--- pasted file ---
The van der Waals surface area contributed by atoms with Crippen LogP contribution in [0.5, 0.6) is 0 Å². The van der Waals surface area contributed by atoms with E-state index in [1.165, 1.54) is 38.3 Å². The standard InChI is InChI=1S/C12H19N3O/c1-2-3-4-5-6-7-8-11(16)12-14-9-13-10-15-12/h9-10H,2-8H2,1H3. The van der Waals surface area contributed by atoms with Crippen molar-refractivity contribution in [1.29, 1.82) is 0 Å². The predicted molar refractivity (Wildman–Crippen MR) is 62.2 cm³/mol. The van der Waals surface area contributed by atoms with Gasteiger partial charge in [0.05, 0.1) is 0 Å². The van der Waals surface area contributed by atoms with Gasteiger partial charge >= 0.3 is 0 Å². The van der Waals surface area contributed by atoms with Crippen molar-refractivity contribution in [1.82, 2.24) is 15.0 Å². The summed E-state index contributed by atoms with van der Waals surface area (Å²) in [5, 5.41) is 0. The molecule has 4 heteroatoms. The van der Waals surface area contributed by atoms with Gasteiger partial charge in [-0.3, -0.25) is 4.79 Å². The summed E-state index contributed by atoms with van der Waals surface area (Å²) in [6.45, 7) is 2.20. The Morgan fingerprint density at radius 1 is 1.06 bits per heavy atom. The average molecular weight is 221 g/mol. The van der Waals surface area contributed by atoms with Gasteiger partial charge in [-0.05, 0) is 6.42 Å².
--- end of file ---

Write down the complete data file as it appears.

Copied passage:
The van der Waals surface area contributed by atoms with Crippen LogP contribution in [0.5, 0.6) is 0 Å². The van der Waals surface area contributed by atoms with E-state index in [1.165, 1.54) is 38.3 Å². The standard InChI is InChI=1S/C12H19N3O/c1-2-3-4-5-6-7-8-11(16)12-14-9-13-10-15-12/h9-10H,2-8H2,1H3. The van der Waals surface area contributed by atoms with Crippen molar-refractivity contribution in [1.29, 1.82) is 0 Å². The predicted molar refractivity (Wildman–Crippen MR) is 62.2 cm³/mol. The van der Waals surface area contributed by atoms with Gasteiger partial charge in [0.05, 0.1) is 0 Å². The van der Waals surface area contributed by atoms with Gasteiger partial charge >= 0.3 is 0 Å². The van der Waals surface area contributed by atoms with Crippen molar-refractivity contribution in [1.82, 2.24) is 15.0 Å². The summed E-state index contributed by atoms with van der Waals surface area (Å²) in [5, 5.41) is 0. The molecule has 4 heteroatoms. The van der Waals surface area contributed by atoms with Gasteiger partial charge in [-0.3, -0.25) is 4.79 Å². The summed E-state index contributed by atoms with van der Waals surface area (Å²) in [6.45, 7) is 2.20. The Morgan fingerprint density at radius 1 is 1.06 bits per heavy atom. The average molecular weight is 221 g/mol. The van der Waals surface area contributed by atoms with Gasteiger partial charge in [-0.05, 0) is 6.42 Å².